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Europe — Monthly industrial new orders down by -0.2% but up +6.3% year-on-year

26 March 2010

According to the latest data published by the statistical office of the European Union (Eurostat), the 'Industrial New Orders Index' for the sixteen countries which share the Euro as common currency (EA16), fell by -2.0% in January 2010 compared to the previous month. In December 2009, the monthly index rose by +0.8%.

In the whole EU (EU27), new orders decreased by -0.2% in January 2010, after an increase of +0.9% in December 2009. Excluding ships, railway and aerospace equipment, for which changes tend to be more volatile, industrial new orders fell by -1.3% in the euro area and by -0.1% in the EU27.


In January 2010 compared with January 2009, industrial new orders increased by +7.0% in the euro area and by +6.3% in the EU27. Total industry excluding ships, railway and aerospace equipment rose by +7.0% in the euro area and by +7.5% in the EU27.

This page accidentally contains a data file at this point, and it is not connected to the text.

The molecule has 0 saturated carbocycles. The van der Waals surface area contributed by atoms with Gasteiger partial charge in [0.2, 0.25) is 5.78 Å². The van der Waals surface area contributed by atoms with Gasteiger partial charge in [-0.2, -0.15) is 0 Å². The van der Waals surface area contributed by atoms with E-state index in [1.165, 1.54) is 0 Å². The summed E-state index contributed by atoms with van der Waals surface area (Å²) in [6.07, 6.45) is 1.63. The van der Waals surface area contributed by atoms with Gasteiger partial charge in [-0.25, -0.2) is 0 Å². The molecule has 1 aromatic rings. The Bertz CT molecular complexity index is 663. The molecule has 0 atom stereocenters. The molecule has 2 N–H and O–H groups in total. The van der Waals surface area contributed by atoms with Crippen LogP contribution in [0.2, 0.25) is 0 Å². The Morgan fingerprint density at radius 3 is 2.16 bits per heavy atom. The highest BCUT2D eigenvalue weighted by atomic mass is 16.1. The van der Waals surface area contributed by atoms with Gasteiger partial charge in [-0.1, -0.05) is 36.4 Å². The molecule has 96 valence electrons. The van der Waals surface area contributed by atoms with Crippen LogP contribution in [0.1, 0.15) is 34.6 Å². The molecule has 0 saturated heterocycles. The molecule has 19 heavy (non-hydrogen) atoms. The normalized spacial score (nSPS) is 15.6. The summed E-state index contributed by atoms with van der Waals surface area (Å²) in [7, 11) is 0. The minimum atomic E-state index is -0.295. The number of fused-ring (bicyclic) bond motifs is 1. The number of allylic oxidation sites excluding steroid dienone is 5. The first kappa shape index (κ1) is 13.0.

Monthly changes
In January 2010 compared with December 2009, new orders for capital goods dropped by -6.8% in the euro area and by -4.6% in the EU27. Non-durable consumer goods fell by -2.1% and -0.6% respectively. Durable consumer goods increased by +0.6% in the euro area, but decreased by -0.1% in the EU27. Intermediate goods rose by +4.7% and +4.6% respectively.

Among the Member States for which data are available, total manufacturing working on orders fell in eleven and rose in eight. The largest decreases were registered in Greece (-11.0%), France (-10.8%) and Denmark (-6.8%). The highest increases were in Ireland (+31.3%), Romania (+8.3%), Lithuania and Poland (both +6.0%).

Annual changes
In January 2010 compared with January 2009, new orders for intermediate goods rose by +12.6% in the euro area and by +11.3% in the EU27. Capital goods increased by +5.5% and +5.2% respectively. Durable consumer goods gained +0.2% in the euro area and +5.4% in the EU27. Non-durable consumer goods fell by -3.5% and -4.5% respectively.

Among the Member States for which data are available, total manufacturing working on orders rose in eleven and fell in nine. The highest increases were registered in Slovakia (+21.3%), Romania (+16.3%) and Germany (+15.3%), and the largest decreases in Ireland (-13.2%), Estonia (-10.3%) and Hungary (-6.4%).
 
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